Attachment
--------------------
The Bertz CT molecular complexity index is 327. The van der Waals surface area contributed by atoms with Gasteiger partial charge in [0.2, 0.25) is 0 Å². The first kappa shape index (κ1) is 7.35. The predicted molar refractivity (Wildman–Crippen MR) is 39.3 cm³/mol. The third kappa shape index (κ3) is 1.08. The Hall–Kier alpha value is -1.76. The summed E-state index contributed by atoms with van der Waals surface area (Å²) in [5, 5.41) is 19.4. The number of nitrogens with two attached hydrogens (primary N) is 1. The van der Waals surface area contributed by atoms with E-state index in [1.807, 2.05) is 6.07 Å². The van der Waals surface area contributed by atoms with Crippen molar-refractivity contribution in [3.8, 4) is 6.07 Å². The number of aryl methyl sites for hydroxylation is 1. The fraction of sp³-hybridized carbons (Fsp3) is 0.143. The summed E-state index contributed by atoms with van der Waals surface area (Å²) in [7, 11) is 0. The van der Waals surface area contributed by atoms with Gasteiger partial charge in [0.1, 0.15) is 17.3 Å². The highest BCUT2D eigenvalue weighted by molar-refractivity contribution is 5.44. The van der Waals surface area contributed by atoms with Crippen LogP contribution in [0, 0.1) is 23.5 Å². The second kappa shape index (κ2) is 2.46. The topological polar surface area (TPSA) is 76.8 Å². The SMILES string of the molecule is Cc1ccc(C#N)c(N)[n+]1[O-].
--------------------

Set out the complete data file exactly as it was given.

The Bertz CT molecular complexity index is 327. The van der Waals surface area contributed by atoms with Gasteiger partial charge in [0.2, 0.25) is 0 Å². The first kappa shape index (κ1) is 7.35. The predicted molar refractivity (Wildman–Crippen MR) is 39.3 cm³/mol. The third kappa shape index (κ3) is 1.08. The Hall–Kier alpha value is -1.76. The summed E-state index contributed by atoms with van der Waals surface area (Å²) in [5, 5.41) is 19.4. The number of nitrogens with two attached hydrogens (primary N) is 1. The van der Waals surface area contributed by atoms with E-state index in [1.807, 2.05) is 6.07 Å². The van der Waals surface area contributed by atoms with Crippen molar-refractivity contribution in [3.8, 4) is 6.07 Å². The number of aryl methyl sites for hydroxylation is 1. The fraction of sp³-hybridized carbons (Fsp3) is 0.143. The summed E-state index contributed by atoms with van der Waals surface area (Å²) in [7, 11) is 0. The van der Waals surface area contributed by atoms with Gasteiger partial charge in [0.1, 0.15) is 17.3 Å². The highest BCUT2D eigenvalue weighted by molar-refractivity contribution is 5.44. The van der Waals surface area contributed by atoms with Crippen LogP contribution in [0, 0.1) is 23.5 Å². The second kappa shape index (κ2) is 2.46. The topological polar surface area (TPSA) is 76.8 Å². The SMILES string of the molecule is Cc1ccc(C#N)c(N)[n+]1[O-].